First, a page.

“We had known Lars who ran Codiac Records and released it for years as he used to be among the people we hung out with, so I guess it was natural he asked us to join as he knew we were big fans of W.A.S.P. too. At least their older stuff. We just covered ‘Hellion’ because it was one of the good old songs that we really liked. The first album is a masterpiece. Too bad the project turned out like a bad joke. The CD was extremely delayed and when it finally came it looked horrible to put it mildly. There was no booklet in that one either with info on the bands, cheap layout and it looked like it had been cut with a rusty knife or so and so on. One of the bands on it even cover ‘The Real Me’ thinking it is a W.A.S.P. song, even though it originally is a cover of THE WHO. I don’t understand why he accepted that either. If I could do it all over today I wouldn’t have participated as it wasn’t worth all the trouble. He was supposed to arrange IMPALER’s European tour last summer too, but fucked it up completely, so they had to live at my house for a week to not live on the street or waste their money on hotels.“
To quote your website once more… “At the end of the year the band is finally completed again with Galheim on drums and The Unknown as live bassist…” Tell us a bit about these two new members and if they are still part of DENIAL OF GOD nowadays?
“They are still a part of the band, yes. Galheim we had known for quite soem years, but we never really hung out for reasons in the past. One day he wrote and offered to play and we decided to bury the hatchet and I am glad we did as he is the most skilled drummer we have had and his understanding of our concept is like we want it. We were looking for a bass player too and some people were interested, but we didn’t try out with anyone as we could see from the messages we were probably too far away from each other talking about musical tastes etc., but in the end our old friend The Unknown offered to do it. We offered him to become a full time member, but he prefers to be the guy left in the shadow no one knows. Therefore he does only appear in the rehearsal room and on live shows. He is the epitome of asocial behavior, but a great guy when you know him even if I doubt anyone really does. Not even we.”
In 2006 both MCDs (“The Ghouls Of DOG” and “Klabautermanden”) get re-released through Painkiller Records… Tell us about the reasons for the re-releases and how they differ from the original versions?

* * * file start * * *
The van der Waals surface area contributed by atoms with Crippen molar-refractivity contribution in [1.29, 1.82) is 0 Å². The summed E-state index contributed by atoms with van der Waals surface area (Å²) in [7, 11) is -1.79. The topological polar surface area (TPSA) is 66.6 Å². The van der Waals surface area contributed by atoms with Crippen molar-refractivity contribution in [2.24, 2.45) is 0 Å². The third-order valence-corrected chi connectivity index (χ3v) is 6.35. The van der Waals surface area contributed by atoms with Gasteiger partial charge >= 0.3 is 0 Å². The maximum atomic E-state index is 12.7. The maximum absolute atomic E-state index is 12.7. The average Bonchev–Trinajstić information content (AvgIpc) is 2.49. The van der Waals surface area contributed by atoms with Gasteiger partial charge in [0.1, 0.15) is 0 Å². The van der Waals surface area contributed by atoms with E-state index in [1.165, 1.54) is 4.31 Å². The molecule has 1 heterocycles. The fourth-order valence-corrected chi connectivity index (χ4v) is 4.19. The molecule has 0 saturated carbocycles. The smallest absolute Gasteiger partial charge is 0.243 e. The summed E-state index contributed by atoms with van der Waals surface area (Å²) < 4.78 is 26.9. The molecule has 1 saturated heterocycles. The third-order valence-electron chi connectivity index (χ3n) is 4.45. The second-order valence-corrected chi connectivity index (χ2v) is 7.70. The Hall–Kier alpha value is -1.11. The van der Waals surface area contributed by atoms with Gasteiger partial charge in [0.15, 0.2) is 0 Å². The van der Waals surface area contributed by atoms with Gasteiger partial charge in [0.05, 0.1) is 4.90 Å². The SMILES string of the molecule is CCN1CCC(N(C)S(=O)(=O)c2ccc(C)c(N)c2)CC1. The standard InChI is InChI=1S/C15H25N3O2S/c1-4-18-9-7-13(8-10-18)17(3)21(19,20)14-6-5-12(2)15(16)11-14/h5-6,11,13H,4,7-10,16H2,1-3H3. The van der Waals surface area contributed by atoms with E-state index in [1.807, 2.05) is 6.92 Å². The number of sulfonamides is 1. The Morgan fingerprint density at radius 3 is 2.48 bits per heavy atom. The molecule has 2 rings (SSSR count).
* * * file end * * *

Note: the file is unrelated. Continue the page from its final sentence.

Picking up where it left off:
“We wanted to do them again for two reasons; 1) because people kept on asking for them even if they were sold out and 2) because we never felt they got the proper release they deserved when they first came out. Painkiller Records were totally into this idea and we simply revamped the layout with lots of liner notes and never seen before photos and I must say both releases turned out really good looking. It’s releases like that I’d like to buy myself as a fan too. We didn’t change things, as we hate when bands do that, but instead just added extra stuff as a bonus. Painkiller Records did a good job on them as well as on the album. Only the distribution and treatment of costumers wasn’t good enough, but I think we all know that.”
You also started to play live again around this time… Any shows worth being mentioned here? How many shows have you actually played in total throughout your career so far?
“As I sit and write this we have played 41 shows in all. 30 of them with the new line-up. I think that says it all. There has been many really amazing shows through the years and a few ones you don’t want to think too much about because you were in a really shitty venue or something. Some of my favorite moments must be when you get to play with some band you really like. Therefore our show at Hell’s Pleasure in Germany was great as we got to play with Warning, Pagan Altar, Impaler etc. Also our 3 tours have been unforgettable; the tour in Australia was so different from what we normally do and being stuck in a van with Nocturnal Graves was just classic. Finland turned out to be a crazy place with really dedicated ghouls and an amazing promoter (KRK). The European tour with Demonical was so well done there was no big errors and I think we all went home with serious liver damages. And of course the first show ever and the first show outside Denmark back then, because it all was so new.”
2006 also finally sees the release of your debut (!) full length “The Horrors Of Satan”… Why did it took you so long to finally come up with it and are you satisfied with the result, considering how long the band had been together already and stuff?
“Well, one of the reasons why it took so long was all the trouble with the line-up. And another one was simply because it takes time to write good music and we cannot allow ourselves to releases something mediocre. Songwriting actually took a hell of a time, but when the line-up is not always there, inspiration often isn’t there either. For some long time we couldn’t even rehearse, so that wasn’t a very creative period at all. But when the songs finally were done, they had had plenty of time to ripen too, so we were sure we wouldn’t regret what we were going to record. After so many years in the wait you don’t want to fuck things up and I think we really did well on the album. There are a (very) few minor things on the album that could have been done better, but that has nothing to do with the songs itself, but the way it was recorded. Probably things only we know and can hear anyway. Definitely the best recording we did till this day.”
A couple of different collectors editions of it got released as well, right? Tell us what kind of editions are out of it and how many units got pressed of each of ’em…